- 1 Application Layers
- 2 Security Model
- 3 Modular Design
- 4 Technologies
LogicalDOC is composed of various application layers.
Image 1: LogicalDOC application layers
Layers communicate with each other through the Spring application contexts.
The Data Layer is responsible for resource management. In LogicalDOC DMS, information is stored into three main stores: Relational DB, File System, Full-text Index.
- Relational DB: contains all persistent records needed by the program such as users, groups, documents, etc.
- File System: all document files are maintained in a disk area organized in a particular layout which is described later
- Full-text Index: contains the text extracted from all documents allowing fast searches by content
This layer aims to abstract data handling by handling all physical details regarding storage technologies.
DAOs (Data Access Object) are objects used to make CRUD (Create, Read, Update, and Delete) operations on the database in LogicalDOC. For each business entity a proper DAO already exists. For example the business entity Document has its DocumentDAO.
The purpose of a DAO is to make a given business entity persistent, and to provide finder methods that retrieve persisted instances. DAOs methods are transactional, and this behavior is obtained using Spring's Aspect Oriented features.
The Storer is the component responsible for document file archiving. It organizes files in a way that optimizes disk space and access time. For each document in LogicalDOC the file system is created considering its id: it is divided in groups of 3 digits and for each group is created a sub-folder. Inside the last one is created a sub-folder named 'doc' containing all document's files. In particular, each version has its own file named as version code (1.0, 1.1 and so on).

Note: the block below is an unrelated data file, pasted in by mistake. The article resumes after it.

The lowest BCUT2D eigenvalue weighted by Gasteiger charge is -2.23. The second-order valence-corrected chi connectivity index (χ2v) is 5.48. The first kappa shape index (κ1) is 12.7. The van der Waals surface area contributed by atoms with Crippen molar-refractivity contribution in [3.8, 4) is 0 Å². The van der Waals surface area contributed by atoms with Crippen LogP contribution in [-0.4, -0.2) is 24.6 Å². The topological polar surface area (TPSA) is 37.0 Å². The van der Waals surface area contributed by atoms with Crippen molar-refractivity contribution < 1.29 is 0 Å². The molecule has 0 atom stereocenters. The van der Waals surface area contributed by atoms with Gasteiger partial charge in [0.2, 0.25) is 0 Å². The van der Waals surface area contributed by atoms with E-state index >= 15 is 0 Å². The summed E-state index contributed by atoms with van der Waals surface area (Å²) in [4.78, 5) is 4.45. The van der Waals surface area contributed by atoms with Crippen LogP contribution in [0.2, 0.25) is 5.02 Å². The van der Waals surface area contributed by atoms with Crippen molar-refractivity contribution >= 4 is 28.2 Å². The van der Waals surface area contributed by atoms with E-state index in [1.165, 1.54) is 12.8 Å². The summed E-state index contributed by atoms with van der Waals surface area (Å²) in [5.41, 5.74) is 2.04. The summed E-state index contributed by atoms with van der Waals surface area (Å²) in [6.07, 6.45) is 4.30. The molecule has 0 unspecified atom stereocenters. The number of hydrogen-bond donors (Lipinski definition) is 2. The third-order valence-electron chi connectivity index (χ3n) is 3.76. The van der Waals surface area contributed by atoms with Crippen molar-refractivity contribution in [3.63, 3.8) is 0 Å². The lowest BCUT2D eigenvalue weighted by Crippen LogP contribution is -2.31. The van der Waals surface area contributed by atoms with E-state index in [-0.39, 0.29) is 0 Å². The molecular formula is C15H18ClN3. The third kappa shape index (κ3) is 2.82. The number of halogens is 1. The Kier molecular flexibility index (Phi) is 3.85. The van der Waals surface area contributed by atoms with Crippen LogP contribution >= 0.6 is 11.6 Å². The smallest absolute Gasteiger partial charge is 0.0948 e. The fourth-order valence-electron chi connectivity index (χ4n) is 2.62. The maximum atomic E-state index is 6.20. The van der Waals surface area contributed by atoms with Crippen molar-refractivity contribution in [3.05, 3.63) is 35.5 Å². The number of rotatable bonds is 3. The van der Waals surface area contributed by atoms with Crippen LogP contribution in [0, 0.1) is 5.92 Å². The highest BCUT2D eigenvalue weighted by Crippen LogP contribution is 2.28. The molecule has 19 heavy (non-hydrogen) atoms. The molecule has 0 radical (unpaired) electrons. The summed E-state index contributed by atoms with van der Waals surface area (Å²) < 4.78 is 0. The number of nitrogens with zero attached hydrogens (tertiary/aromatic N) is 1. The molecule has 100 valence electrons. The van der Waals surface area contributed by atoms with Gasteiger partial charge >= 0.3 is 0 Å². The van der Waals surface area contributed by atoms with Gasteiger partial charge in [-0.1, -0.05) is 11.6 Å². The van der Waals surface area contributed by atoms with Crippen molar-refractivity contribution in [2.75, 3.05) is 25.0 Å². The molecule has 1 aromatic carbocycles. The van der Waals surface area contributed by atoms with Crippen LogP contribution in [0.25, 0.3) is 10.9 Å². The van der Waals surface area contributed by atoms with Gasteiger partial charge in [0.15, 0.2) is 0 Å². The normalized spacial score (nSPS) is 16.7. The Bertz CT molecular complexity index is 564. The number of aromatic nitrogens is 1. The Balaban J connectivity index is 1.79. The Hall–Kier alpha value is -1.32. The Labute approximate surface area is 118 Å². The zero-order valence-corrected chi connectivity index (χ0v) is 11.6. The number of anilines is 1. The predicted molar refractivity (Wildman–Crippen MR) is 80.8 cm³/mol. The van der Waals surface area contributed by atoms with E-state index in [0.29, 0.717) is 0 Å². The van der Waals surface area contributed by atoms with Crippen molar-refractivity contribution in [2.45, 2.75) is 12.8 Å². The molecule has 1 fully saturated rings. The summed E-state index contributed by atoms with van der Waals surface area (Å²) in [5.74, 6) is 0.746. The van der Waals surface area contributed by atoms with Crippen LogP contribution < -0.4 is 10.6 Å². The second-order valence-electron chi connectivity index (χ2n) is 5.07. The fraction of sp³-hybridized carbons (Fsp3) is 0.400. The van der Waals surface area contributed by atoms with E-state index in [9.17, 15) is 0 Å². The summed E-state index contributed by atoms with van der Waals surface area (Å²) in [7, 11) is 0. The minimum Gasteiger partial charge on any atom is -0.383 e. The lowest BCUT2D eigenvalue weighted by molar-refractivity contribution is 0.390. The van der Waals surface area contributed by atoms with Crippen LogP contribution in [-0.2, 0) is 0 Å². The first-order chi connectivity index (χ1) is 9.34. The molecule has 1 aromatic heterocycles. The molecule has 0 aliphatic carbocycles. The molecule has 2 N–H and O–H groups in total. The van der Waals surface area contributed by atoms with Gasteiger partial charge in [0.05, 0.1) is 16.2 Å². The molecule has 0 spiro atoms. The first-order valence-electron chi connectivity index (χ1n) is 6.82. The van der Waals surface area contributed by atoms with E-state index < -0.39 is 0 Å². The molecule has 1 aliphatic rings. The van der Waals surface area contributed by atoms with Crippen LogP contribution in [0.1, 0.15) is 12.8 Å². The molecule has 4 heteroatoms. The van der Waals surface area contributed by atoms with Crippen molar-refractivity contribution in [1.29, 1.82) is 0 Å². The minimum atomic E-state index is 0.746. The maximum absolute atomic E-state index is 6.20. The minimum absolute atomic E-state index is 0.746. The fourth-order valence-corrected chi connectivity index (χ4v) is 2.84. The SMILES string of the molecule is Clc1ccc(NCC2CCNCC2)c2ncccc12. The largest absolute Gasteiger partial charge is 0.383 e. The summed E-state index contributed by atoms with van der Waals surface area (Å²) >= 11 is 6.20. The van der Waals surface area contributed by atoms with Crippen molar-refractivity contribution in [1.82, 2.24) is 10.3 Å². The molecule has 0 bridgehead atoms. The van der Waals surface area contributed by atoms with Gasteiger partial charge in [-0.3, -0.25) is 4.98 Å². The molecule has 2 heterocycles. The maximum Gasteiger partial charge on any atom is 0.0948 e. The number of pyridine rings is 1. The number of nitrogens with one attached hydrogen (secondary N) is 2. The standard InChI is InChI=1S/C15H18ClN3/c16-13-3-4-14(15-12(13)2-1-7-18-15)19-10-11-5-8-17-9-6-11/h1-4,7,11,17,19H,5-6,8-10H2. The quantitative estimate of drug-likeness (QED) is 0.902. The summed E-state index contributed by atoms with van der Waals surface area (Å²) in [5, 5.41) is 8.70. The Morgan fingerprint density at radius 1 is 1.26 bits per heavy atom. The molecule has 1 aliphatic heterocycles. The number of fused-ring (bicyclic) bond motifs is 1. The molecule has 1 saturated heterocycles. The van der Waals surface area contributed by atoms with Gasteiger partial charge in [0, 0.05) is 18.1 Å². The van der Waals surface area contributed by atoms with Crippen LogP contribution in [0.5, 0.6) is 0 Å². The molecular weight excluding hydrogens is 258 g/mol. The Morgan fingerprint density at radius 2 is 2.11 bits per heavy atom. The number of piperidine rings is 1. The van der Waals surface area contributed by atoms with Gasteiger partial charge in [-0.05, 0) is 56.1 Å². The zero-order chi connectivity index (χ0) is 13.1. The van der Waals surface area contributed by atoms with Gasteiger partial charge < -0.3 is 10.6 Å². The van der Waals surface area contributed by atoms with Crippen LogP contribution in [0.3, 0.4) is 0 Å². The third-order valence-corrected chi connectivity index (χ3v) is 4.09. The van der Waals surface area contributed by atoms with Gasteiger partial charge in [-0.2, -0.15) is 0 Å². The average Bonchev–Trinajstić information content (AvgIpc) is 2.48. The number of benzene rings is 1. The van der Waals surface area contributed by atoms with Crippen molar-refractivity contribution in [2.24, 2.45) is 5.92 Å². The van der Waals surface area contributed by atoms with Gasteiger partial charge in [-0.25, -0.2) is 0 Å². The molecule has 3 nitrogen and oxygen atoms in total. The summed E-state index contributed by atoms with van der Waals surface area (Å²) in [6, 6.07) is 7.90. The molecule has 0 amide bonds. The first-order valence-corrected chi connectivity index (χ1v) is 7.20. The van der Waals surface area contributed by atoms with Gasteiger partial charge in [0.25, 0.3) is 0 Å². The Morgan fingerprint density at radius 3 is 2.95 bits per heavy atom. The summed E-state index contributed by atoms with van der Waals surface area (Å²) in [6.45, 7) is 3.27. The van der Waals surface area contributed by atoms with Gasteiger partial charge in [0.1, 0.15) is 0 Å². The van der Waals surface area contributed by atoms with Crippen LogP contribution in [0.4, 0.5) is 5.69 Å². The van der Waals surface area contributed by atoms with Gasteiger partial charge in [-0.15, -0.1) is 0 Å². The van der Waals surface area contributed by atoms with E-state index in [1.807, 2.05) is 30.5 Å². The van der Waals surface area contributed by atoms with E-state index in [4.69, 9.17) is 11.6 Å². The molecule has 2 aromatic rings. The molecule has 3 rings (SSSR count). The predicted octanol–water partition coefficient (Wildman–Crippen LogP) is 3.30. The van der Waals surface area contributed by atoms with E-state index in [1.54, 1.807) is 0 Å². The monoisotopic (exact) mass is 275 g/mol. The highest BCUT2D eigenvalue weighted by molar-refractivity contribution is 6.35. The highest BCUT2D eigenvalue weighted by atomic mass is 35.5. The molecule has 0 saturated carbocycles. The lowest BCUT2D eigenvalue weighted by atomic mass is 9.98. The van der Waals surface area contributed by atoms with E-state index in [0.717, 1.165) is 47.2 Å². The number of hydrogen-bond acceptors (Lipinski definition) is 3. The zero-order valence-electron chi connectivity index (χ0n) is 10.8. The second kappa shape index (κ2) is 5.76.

Image 2: File system layout
The search engine module is basically a facade on Lucene, and is responsible for the full-text index update as well as full-text searches. For each supported language a dedicated index is maintained, the user can search on all languages or on a single language only. In the first case all indexes are accessed, and in the second case only the index of the specified language is accessed.
Normally the index is not optimized to speed-up write operations, so a scheduled task takes care of the index optimization. The index optimization minimizes disk consumption and search response time.
Business Process Layer
The most important processes are identified in this layer which are business entities. These processes are accomplished by managers. A manager is a component that operates on one or more business entities, and accomplishes complex business operations on the entities. For example, the DocumentManager implements the check-in process that involves document creation, content indexing, file storage, and many more processes. Managers use the underlying Data Layer to save/retrieve information to/from the data stores, without knowing anything about implementation issues. This way managers are completely decoupled from the data store internals. The business process layer aims to make a reliable and helpful API (Application Programming Interface) to the upper layers.
Business Entity Layer
In this level layer there is the static model of the application domain. Each business entity is modeled as a Java Bean that represent a primary class concept. Business entities are for example Document, User, Menu, etc. An Entity does not contain any business logic since it is implemented by managers, which make business entities very simple objects. Business Entities and Managers create the API that allows the GUI (Graphical User Interface) components to interact with the DMS engine.
The web interface is the web-application that allows the end-user to interact with LogicalDOC. The GUI of LogicalDOC is completely web-based, and it is implemented using JSF and AJAX technologies.
LogicalDOC can be used as middleware, and can be integrated with other system through the use of the built-in Web Service. The Web Service module is part of the LogicalDOC core distribution, and it is compliant with W3C specifications SOAP and MTOM.